COVID-19: An overview of mental health challenges when in isolation from professional perspective.
In the early weeks of March, Europe plundered into the depths of COVID-19. This forced a chaotic domino effect of countries shutting down. People’s freedoms were stripped in the name of preserving the health care system.
Here we are now, almost two months later. European countries are beginning to loosen their lockdown policies. This gives people a taste of their former life. Seven weeks of crisis forced those indoors to face the harsh reality. What will happen? How long will it be like this? Will it ever go back to normal? These consuming questions circled the minds of every citizen, consequently taking some kind of toll on the majority’s mental health and well-being.
Although still relatively taboo, mental health is detrimental when in a period of constant uncertainty. Dysfunctional thoughts can grow in those worried about the present and coming future.
This article will give the perspectives of two clinical psychologists from Spain and Sweden. Although with polarized agendas on COVID-19, the view on mental health in isolation is relatively similar. Their synthesized testimonies will detail the challenges individuals and the mental health care system face during this time.
What challenges are individuals facing?
It appears as though mental health challenges are consistent across regions, regardless of the country’s lockdown policy. Being forced to remain indoors or still being able to go outside both lead to a range of issues. This is mainly due to facing a crisis that changed people’s lifestyles somewhat overnight. It is a normal reaction to a very abnormal time.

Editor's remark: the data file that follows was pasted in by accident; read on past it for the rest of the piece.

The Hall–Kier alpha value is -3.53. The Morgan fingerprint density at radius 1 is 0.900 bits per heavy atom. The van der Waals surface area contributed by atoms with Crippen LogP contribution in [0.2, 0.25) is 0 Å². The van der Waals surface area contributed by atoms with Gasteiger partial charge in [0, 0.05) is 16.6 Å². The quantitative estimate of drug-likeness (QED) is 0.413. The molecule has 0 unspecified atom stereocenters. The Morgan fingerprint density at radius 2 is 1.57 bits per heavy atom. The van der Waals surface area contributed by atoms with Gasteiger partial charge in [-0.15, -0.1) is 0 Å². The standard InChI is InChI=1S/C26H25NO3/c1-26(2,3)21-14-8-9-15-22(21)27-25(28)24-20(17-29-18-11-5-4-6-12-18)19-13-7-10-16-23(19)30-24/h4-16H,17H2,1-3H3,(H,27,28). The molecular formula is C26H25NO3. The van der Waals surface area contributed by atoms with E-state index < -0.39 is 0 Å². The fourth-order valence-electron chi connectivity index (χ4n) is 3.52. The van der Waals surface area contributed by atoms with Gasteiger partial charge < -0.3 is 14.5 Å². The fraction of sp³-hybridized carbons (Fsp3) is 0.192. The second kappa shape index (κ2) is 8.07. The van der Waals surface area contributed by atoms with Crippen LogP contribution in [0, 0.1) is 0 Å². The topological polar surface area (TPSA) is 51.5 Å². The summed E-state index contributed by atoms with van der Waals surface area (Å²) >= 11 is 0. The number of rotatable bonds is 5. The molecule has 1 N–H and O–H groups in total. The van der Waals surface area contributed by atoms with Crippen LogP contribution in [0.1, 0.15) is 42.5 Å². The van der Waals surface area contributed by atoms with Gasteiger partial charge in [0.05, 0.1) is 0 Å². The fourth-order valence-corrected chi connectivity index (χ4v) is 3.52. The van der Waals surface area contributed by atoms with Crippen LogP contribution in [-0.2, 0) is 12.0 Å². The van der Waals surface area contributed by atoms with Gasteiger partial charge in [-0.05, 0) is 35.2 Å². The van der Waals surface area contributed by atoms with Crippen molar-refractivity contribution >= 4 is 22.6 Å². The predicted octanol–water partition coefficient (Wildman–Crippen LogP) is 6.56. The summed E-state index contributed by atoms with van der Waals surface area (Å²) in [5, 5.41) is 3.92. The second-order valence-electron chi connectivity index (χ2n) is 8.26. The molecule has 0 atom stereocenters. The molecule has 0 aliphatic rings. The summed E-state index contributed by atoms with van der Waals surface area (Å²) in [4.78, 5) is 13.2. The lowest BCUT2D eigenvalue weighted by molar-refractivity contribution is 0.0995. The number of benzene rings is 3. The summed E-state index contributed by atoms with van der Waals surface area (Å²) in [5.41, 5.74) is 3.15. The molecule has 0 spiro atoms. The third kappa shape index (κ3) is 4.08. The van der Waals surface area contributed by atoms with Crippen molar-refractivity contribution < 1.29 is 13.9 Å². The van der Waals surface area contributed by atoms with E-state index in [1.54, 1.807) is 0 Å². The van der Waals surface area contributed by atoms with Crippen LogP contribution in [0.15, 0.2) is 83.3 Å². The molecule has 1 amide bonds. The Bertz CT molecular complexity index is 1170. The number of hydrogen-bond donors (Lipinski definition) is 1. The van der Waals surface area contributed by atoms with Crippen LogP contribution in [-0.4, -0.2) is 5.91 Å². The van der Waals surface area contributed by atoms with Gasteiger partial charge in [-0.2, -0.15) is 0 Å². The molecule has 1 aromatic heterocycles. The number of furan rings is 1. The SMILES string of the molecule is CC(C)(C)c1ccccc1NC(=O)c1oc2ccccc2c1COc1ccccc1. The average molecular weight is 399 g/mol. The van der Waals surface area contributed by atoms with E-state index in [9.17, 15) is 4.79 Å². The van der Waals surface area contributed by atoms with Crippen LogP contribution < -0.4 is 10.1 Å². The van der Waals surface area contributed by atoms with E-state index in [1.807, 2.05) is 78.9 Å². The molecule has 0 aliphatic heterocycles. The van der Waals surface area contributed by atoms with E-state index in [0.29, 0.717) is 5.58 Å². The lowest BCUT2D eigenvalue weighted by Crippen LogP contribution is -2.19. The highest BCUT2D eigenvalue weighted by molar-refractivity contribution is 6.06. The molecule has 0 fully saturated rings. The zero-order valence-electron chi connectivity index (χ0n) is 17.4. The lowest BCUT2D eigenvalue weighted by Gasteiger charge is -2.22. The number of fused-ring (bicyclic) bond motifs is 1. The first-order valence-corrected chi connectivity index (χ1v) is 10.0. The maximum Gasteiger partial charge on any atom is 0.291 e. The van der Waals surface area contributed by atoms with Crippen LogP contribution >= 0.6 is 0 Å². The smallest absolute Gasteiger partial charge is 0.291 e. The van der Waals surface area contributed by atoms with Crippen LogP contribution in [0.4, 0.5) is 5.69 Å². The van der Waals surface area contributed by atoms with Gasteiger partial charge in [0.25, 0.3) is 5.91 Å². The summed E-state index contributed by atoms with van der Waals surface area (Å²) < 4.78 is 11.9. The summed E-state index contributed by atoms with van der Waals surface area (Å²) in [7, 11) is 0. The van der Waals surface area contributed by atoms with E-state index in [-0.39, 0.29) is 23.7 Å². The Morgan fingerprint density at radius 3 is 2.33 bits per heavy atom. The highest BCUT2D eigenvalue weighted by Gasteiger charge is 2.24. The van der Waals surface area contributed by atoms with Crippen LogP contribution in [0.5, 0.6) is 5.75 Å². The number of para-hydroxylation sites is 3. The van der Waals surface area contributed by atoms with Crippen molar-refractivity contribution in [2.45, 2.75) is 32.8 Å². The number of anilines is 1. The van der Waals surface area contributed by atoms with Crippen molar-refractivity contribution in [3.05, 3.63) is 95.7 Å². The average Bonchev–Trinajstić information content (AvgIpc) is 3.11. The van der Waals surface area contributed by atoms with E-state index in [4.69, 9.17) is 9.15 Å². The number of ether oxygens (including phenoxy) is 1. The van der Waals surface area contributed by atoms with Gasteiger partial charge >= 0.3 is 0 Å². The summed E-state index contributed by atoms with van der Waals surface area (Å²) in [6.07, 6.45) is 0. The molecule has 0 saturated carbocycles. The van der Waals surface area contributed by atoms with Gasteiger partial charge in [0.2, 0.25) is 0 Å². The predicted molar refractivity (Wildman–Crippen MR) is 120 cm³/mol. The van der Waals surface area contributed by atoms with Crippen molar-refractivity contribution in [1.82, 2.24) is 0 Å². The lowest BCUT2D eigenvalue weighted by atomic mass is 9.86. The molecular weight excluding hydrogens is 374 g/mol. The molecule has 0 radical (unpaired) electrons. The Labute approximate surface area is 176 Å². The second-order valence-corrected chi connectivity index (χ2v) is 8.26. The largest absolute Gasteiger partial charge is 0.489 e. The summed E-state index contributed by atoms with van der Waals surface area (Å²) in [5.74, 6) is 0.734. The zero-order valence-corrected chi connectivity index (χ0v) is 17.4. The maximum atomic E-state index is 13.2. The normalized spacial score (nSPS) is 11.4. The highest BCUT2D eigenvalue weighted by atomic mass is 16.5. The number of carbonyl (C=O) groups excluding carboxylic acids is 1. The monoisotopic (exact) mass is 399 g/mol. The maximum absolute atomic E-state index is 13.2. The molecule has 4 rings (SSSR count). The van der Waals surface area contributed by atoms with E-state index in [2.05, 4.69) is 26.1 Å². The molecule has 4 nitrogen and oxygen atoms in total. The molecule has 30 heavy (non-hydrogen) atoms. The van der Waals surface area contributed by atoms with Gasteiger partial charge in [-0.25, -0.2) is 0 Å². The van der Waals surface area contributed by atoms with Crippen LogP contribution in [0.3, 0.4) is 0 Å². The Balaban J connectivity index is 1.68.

“Of course, it is challenging and difficult, but at the same time it is normal to have the feelings we are experiencing.”
Loneliness is one common theme felt. Having to self-isolate can mean living alone, living in a different country from your family, or not being able to visit friends. There is a disconnect from an individual’s close support system. This is where one should take advantage of social media, but it seems as though at times this is not as rewarding as face-to-face contact.
A consistent challenge found was a lack of internal motivation – motivators from our own feelings, thoughts, values and goals. Constantly being in an environment where pleasure is promoted, productivity can lose its momentum. External motivation is not questioned because there are many ways to validate productivity with external rewards (e.g. to earn money, my boss will think I am a hard worker). But all of those motivators would not be enough when there is no balance with internal drive (e.g. I need to do this to finish my degree, I enjoy doing this).